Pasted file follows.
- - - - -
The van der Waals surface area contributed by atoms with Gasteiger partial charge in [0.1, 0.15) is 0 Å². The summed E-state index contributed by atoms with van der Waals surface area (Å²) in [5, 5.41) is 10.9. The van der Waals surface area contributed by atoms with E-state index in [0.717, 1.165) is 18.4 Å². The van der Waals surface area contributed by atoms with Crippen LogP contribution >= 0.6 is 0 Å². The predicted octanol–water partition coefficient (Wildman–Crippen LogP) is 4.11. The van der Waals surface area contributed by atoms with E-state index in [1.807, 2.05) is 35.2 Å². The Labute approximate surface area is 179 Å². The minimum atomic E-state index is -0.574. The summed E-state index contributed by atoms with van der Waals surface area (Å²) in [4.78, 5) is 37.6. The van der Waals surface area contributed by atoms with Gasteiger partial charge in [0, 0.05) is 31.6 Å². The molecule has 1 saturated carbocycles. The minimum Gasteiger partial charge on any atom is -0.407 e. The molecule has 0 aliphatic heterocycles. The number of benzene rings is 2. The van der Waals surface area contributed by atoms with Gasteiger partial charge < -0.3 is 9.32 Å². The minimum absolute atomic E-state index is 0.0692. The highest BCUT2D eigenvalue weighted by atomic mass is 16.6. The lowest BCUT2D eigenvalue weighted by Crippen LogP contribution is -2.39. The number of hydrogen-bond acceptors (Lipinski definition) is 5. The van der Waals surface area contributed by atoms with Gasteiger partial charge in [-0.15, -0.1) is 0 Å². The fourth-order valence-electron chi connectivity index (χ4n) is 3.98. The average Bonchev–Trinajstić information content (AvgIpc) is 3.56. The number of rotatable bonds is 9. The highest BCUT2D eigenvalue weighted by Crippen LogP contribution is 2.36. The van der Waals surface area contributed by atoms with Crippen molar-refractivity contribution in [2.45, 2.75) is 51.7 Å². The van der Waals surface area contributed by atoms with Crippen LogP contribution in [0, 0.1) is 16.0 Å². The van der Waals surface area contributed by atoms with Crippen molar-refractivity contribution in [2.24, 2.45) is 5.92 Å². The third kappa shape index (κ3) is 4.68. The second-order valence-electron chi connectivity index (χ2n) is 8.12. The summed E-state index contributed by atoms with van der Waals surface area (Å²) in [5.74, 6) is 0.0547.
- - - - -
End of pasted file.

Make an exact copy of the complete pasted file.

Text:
The van der Waals surface area contributed by atoms with Gasteiger partial charge in [0.1, 0.15) is 0 Å². The summed E-state index contributed by atoms with van der Waals surface area (Å²) in [5, 5.41) is 10.9. The van der Waals surface area contributed by atoms with E-state index in [0.717, 1.165) is 18.4 Å². The van der Waals surface area contributed by atoms with Crippen LogP contribution >= 0.6 is 0 Å². The predicted octanol–water partition coefficient (Wildman–Crippen LogP) is 4.11. The van der Waals surface area contributed by atoms with E-state index in [1.807, 2.05) is 35.2 Å². The Labute approximate surface area is 179 Å². The minimum atomic E-state index is -0.574. The summed E-state index contributed by atoms with van der Waals surface area (Å²) in [4.78, 5) is 37.6. The van der Waals surface area contributed by atoms with Gasteiger partial charge in [0, 0.05) is 31.6 Å². The molecule has 1 saturated carbocycles. The minimum Gasteiger partial charge on any atom is -0.407 e. The molecule has 0 aliphatic heterocycles. The number of benzene rings is 2. The van der Waals surface area contributed by atoms with Gasteiger partial charge < -0.3 is 9.32 Å². The minimum absolute atomic E-state index is 0.0692. The highest BCUT2D eigenvalue weighted by atomic mass is 16.6. The lowest BCUT2D eigenvalue weighted by Crippen LogP contribution is -2.39. The number of hydrogen-bond acceptors (Lipinski definition) is 5. The van der Waals surface area contributed by atoms with Gasteiger partial charge in [-0.15, -0.1) is 0 Å². The fourth-order valence-electron chi connectivity index (χ4n) is 3.98. The average Bonchev–Trinajstić information content (AvgIpc) is 3.56. The number of rotatable bonds is 9. The highest BCUT2D eigenvalue weighted by Crippen LogP contribution is 2.36. The van der Waals surface area contributed by atoms with Crippen molar-refractivity contribution in [2.45, 2.75) is 51.7 Å². The van der Waals surface area contributed by atoms with Crippen LogP contribution in [0, 0.1) is 16.0 Å². The van der Waals surface area contributed by atoms with Crippen molar-refractivity contribution in [2.24, 2.45) is 5.92 Å². The third kappa shape index (κ3) is 4.68. The second-order valence-electron chi connectivity index (χ2n) is 8.12. The summed E-state index contributed by atoms with van der Waals surface area (Å²) in [5.74, 6) is 0.0547.